ForexLive Asia FX news wrap: Superbowl will be Patriots vs. Rams
Forex news for Asia trading Monday 21 January 2019
I hadn't mentioned the football all day, that headline is the summary though!
OK, back to business:
- Goldman Sachs on GBP - higher through 2019
- Moody's questions how effective China govt stimulus can be given high debt loads
- Responses to the China data coming in
- China - comments on data coming - NBS says economic conditions are complicated
- China Q4 2018 GDP: 6.4% y/y (expected 6.4%)
- China December activity data - industrial production, retail sales and more
- China IP headline taking a wee bite out of 'risk'
- PBOC sets USD/ CNY mid-point today at 6.7774 (vs. yesterday at 6.7665)
- US China trade talks - said to be little progress on intellectual property issues
- Deutsche Bank looking for China shares to lead Asia higher in 2019
- UK data - House prices from Rightmove for January: +0.4% m/m (prior -1.5%)
- Australia financial press notes 50/50 chance for RBA rate cut … in December
- Reuters tankan shows manufacturer's sentiment slipping to a 2 year low
- Germany is preparing for a potential hard Brexit says German foreign minister
- Moody's on 'pressure' felt in Australia from house price falls
- US President Trump and Turkish President Erdogan spoke on Sunday
- Brexit - UK press: Theresa May mulls amending Good Friday Agreement
- Brexit - UK PM May said to seek changes to Irish backstop. EU likely to object.
- Trade ideas thread - Monday 21 January 2019
- Here is what’s on the economic calendar in Asia today – China economic growth data
- Brexit - weekend news - UK Cabinet meeting Sunday, statement coming Monday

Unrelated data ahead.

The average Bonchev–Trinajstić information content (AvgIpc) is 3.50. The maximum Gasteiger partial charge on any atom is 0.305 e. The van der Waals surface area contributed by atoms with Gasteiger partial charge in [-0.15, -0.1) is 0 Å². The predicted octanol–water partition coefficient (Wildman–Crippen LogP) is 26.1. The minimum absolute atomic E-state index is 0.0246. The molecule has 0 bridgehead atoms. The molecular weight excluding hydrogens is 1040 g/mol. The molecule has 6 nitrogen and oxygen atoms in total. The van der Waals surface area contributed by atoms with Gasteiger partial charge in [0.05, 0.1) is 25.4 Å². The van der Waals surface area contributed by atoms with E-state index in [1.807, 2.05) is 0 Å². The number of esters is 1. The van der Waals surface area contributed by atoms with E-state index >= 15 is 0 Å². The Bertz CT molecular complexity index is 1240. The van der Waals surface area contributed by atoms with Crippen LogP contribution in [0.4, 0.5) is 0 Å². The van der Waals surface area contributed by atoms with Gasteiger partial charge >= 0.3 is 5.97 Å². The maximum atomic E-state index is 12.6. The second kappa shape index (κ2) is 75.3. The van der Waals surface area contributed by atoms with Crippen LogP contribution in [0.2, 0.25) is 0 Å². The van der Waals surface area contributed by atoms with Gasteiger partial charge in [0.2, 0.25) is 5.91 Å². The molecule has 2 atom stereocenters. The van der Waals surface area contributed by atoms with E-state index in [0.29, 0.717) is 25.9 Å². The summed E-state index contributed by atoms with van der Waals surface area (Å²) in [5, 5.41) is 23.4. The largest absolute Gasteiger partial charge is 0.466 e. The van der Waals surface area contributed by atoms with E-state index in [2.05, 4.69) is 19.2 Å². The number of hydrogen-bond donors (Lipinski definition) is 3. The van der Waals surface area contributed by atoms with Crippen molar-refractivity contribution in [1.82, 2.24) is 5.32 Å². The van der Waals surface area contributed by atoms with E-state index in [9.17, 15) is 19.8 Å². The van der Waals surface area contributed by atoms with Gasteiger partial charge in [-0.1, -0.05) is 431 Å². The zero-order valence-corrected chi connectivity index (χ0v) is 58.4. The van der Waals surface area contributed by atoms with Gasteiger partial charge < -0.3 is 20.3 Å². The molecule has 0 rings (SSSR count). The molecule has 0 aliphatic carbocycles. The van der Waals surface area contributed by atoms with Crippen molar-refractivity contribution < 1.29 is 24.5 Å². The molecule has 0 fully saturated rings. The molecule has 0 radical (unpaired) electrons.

- Brexit - weekend news - Corbyn looks to delay exit (can kick)
- US govt shutdown, weekend news - offer made, rejected
- Monday morning forex opening price indications, 21 January 2019
Weekend news was not of much impact in the early hours here as Asia got the week underway. Minor FX wiggles only on shutdown and Brexit developments.
While we awaited the main event, the 'activity' data for December from China and of course Q4 GDP also we got a report that US Treasury had informed some members of Congress that the trade talks were not coming along to well, with intellectual property issues a sticking point. IP issues are going to be a thorny issue indeed, maybe the central point of the whole dispute. Sort of like the border issue in Ireland for Brexit - its nigh on intractable.
As the US Treasury comments crossed the wires risk indicators fell just a little, AUD, NZD, ES all dropped. Like I said, 'a little' and the drop did not extend (I'll come back to this ...it did for the kiwi later).
And so to the data from China. GDP (you'll never guess) managed to hit target for 2018 (a little above). Activity data was pretty much in line also. The headlines were supportive for a few minutes but questions on the data were soon raised. Not just their veracity. GDP, for example, showed its 3rd consecutive quarterly fall and the Q4 headling of 6.4% is the lowest since the global financial crisis back in 2008. For the full 2018 year the 6.6% results is the lowest in 28 years. Of course, responses covered the likely hood of more stimulus. Rates soon settled back into a slumber.
Except for NZD, which has fallen to new session lows as I update. Later this week (Wednesday) we get one of the quarterly official CPI releases. For today, though there was nothing specific I could find on the kiwi apart from the usual concerns weighing on it.
AUD, EUR, CAD, GBP, CHF are all little net changed on the session here against the USD. USD/JPY traded to circa 109.50 mid-Tokyo morning and is around 109.60 as I post.
Still to come:
- Heads up for the US holiday Monday - Martin Luther King Jr. Day
- FX option expiries Monday 21 January 2019 at the 10am NY cut
- ANZ on the Bank of Japan monetary policy board meeting, and looking ahead ... complications
- A look at the major earnings to be released in the January 21-25 week
- Some big data releases coming up from the Asian timezone next week - heads up
- Look ahead to Thursday's ECB meeting no change expected, but a more dovish Draghi